Team Corvette C6.Rs - Parting Shots

Close Calls And Controversy Mark The ALMS Finale At Laguna

Dr. Greg P. Johnson Mar 22, 2010 0 Comment(s)
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The final round of the 2009 ALMS season was held at California's beautiful Laguna Seca circuit-2.238 miles of twisting, elevation-changing, glass-smooth pavement. Many of the teams arrived at Laguna with their championship hopes still in place. LMP1's Highcroft's Acura team had been scrambling to make enough points to keep its lead in the prototype category. In GT2 the Risi Ferrari team finished well in the rain-soaked Petit race and was right on the Porsche Flying Lizard team's coattails. The Corvette Racing program was finishing out a five-race development program in GT2 and was not in the championship hunt. However, the Corvette team had progressed well, with podium finishes at almost every race, including its first win at Mosport.

Vemp_1005_01_o Team_corvette_c6_rs Race_footage 2/3

The ALMS Laguna schedule is short and sweet: a test/practice day Thursday afternoon, additional practice and qualifying on Friday, and the race Saturday. This gave the Corvette engineers development time to work out suspension setups that would satisfy the drivers while delivering optimum performance. The Thursday practice was fairly uneventful, but Friday's session was pretty foggy, and the road surface a little more slippery than usual. The Corvettes had their problems with the conditions. Both cars suffered off-road excursions, with the No. 4 car needing a front-end rebuild due to damage. On top of that, the drivers were asking for changes in Fifth and Sixth gears, which meant pulling the gearbox and re-spec'ing the transaxle ratios as well. It made for a busy day, with only 41/2 hours until the start of practice/qualifying in the afternoon.

The repairs and adjustments were made, and the Team Corvette C6.Rs were on pit lane to start the afternoon sessions on time. Jan Magnussen surprised everyone with a great time, grabbing pole position for the GT2 class. The Risi F430 Ferrari, piloted by Jamie Melo, slotted in Second, and Oliver Gavin brought the Corvette No. 4 car home in Third.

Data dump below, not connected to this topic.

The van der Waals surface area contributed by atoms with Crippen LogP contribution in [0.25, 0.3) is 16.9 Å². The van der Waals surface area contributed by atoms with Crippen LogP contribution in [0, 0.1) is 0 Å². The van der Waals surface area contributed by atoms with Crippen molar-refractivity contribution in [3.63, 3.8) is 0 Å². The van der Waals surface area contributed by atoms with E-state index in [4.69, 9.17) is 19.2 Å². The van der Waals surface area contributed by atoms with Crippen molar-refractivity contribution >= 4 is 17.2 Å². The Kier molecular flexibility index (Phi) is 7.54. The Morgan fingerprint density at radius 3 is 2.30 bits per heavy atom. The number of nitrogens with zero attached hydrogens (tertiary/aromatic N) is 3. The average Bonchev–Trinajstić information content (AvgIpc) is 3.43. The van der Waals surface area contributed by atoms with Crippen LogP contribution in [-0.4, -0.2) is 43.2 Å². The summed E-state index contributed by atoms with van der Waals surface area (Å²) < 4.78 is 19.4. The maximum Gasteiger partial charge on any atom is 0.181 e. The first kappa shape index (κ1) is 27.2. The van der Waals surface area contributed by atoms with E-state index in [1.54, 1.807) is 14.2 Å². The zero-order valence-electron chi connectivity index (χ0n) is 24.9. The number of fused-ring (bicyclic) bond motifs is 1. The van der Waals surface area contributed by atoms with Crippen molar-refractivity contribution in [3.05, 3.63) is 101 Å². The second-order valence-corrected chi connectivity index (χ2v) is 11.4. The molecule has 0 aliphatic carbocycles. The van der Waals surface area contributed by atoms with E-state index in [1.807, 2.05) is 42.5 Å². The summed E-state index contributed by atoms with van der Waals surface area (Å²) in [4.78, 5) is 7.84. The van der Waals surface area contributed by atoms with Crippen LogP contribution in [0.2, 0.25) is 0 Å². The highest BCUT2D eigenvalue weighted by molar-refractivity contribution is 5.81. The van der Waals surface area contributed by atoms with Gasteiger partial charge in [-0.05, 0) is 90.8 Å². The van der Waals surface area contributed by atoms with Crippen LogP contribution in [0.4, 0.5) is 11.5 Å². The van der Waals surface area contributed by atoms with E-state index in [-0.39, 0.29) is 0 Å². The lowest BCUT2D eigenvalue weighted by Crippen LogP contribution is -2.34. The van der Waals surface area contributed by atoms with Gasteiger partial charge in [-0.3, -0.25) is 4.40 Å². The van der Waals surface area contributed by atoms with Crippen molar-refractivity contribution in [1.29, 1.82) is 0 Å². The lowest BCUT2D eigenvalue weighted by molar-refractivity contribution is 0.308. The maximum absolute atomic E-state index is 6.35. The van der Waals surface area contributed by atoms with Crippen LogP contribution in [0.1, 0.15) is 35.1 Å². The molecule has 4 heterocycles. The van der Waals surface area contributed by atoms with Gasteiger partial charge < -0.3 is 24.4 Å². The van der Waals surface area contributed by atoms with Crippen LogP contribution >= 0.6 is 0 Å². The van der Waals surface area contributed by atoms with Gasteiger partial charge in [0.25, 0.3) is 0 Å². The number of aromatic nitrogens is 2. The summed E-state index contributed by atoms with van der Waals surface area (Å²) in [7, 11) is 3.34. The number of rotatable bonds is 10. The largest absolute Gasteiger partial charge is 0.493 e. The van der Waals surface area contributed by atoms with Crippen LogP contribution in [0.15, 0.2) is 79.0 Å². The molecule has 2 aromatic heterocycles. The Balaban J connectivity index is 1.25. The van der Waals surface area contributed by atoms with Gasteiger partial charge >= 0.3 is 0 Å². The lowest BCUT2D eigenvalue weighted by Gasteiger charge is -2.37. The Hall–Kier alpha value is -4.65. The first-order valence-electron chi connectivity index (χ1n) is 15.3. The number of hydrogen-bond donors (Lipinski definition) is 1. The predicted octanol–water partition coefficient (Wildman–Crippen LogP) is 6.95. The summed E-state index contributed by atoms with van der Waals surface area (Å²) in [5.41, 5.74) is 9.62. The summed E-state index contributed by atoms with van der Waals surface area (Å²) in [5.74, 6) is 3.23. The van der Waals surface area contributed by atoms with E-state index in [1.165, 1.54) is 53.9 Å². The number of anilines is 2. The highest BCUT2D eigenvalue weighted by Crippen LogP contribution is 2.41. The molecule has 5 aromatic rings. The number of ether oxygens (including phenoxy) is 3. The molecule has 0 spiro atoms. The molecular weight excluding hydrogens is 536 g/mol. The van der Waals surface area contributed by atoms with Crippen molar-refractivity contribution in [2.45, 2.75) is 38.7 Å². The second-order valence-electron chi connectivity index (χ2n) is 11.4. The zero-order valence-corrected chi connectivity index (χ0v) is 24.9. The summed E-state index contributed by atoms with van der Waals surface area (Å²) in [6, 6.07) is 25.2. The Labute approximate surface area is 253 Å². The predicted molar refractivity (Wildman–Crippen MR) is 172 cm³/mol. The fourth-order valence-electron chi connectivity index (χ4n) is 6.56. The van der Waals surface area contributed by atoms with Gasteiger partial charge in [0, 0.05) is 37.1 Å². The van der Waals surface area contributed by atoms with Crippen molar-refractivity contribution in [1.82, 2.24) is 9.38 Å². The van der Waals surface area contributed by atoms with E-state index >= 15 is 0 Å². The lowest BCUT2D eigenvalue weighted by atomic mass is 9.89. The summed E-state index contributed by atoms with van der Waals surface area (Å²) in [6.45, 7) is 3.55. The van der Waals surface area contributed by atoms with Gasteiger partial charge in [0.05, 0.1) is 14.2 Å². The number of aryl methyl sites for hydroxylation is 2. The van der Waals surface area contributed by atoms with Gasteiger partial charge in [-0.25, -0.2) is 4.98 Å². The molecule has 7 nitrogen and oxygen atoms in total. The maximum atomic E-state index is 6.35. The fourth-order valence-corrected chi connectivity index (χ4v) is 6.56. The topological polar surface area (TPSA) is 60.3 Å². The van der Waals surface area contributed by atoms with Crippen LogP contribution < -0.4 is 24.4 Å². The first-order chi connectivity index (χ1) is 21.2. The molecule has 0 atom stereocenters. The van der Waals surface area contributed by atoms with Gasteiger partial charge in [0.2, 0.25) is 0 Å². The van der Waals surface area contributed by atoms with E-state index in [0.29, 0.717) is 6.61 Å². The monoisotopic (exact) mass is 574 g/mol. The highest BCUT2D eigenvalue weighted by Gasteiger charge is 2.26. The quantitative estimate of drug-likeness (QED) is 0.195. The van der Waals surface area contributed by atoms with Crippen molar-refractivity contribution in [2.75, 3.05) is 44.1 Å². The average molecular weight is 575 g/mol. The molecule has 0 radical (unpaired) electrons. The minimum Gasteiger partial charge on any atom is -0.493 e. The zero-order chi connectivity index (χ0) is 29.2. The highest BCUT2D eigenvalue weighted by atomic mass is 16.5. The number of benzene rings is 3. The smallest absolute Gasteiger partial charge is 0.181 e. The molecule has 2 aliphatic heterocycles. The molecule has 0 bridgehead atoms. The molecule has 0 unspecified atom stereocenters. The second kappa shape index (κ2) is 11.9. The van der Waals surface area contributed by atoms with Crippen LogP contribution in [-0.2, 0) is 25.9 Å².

Race day offered morning fog but clear skies for the 2 p.m. race start. The green flag flew for the four-hour race, and the sun finally took over to burn off any residual gloom. The Corvettes immediately took control, with Magnussen in the No. 3 car leading the GT2 pack, and Gavin quickly passing the red Ferrari to take up second. The C6.Rs continued the 1-2 class lead through the first hour of competition. The pair pitted for tires and fuel only, and left with Gavin ahead in the No. 4 car, due to a prolonged fueling time for No. 3.

This pit service was soon followed by a full-course yellow, and the subsequent restart spelled trouble for Gavin. He was under a full head of steam through the start/finish, came roaring down the hill on the inside through Turn 1, and ran out of room to brake for the tight-hairpin Turn 2. At that point Olly was "bowling for dollars," as he carried two other cars with him into the sand trap outside of Turn 2 while also damaging the Highcroft prototype. It was a big "off," and it forced the course marshals to declare another yellow-flag condition. Laguna's sand traps are built to stop very light FIA motorbikes, so cars that enter them sink immediately up to their hubs and require a time-consuming extrication.

The No. 4 car was somehow able to get back on track under its own power and was directed by crew chief Mike West to head straight to the garage for repair. In Corvette Racing style, the car was rebuilt with a combination of new parts and plenty of yellow-impregnated Bear Bond, and was back on track for competition in 15 minutes. Gavin's partner, Olivier Beretta, would finish the race for the No. 4 car, but not before a flat front tire forced him into another time-consuming pit stop. It simply wasn't the No. 4 car's day, and it would finish several laps down to the leader in GT2.

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